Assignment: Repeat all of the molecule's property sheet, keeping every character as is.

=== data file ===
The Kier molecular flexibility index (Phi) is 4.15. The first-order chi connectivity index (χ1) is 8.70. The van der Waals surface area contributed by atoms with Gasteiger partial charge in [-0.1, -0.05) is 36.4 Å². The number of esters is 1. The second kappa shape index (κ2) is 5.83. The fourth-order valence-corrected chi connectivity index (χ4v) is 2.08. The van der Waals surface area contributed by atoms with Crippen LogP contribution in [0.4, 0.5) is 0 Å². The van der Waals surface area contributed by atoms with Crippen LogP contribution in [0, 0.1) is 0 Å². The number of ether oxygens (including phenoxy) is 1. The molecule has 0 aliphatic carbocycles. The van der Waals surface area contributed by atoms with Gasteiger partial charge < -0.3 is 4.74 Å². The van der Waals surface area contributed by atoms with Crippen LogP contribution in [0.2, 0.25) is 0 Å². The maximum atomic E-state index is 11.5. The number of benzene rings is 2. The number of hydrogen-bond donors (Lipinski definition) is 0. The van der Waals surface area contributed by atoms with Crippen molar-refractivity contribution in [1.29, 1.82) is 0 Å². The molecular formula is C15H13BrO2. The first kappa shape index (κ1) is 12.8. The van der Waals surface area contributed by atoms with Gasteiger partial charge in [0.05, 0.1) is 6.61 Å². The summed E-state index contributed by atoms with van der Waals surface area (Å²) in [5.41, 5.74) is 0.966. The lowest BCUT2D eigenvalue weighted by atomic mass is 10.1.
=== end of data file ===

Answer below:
The Kier molecular flexibility index (Phi) is 4.15. The first-order chi connectivity index (χ1) is 8.70. The van der Waals surface area contributed by atoms with Gasteiger partial charge in [-0.1, -0.05) is 36.4 Å². The number of esters is 1. The second kappa shape index (κ2) is 5.83. The fourth-order valence-corrected chi connectivity index (χ4v) is 2.08. The van der Waals surface area contributed by atoms with Crippen LogP contribution in [0.4, 0.5) is 0 Å². The van der Waals surface area contributed by atoms with Crippen LogP contribution in [0, 0.1) is 0 Å². The number of ether oxygens (including phenoxy) is 1. The molecule has 0 aliphatic carbocycles. The van der Waals surface area contributed by atoms with Gasteiger partial charge < -0.3 is 4.74 Å². The van der Waals surface area contributed by atoms with Crippen LogP contribution in [0.2, 0.25) is 0 Å². The maximum atomic E-state index is 11.5. The number of benzene rings is 2. The number of hydrogen-bond donors (Lipinski definition) is 0. The van der Waals surface area contributed by atoms with Crippen molar-refractivity contribution in [1.29, 1.82) is 0 Å². The molecular formula is C15H13BrO2. The first kappa shape index (κ1) is 12.8. The van der Waals surface area contributed by atoms with Gasteiger partial charge in [0.05, 0.1) is 6.61 Å². The summed E-state index contributed by atoms with van der Waals surface area (Å²) in [5.41, 5.74) is 0.966. The lowest BCUT2D eigenvalue weighted by atomic mass is 10.1.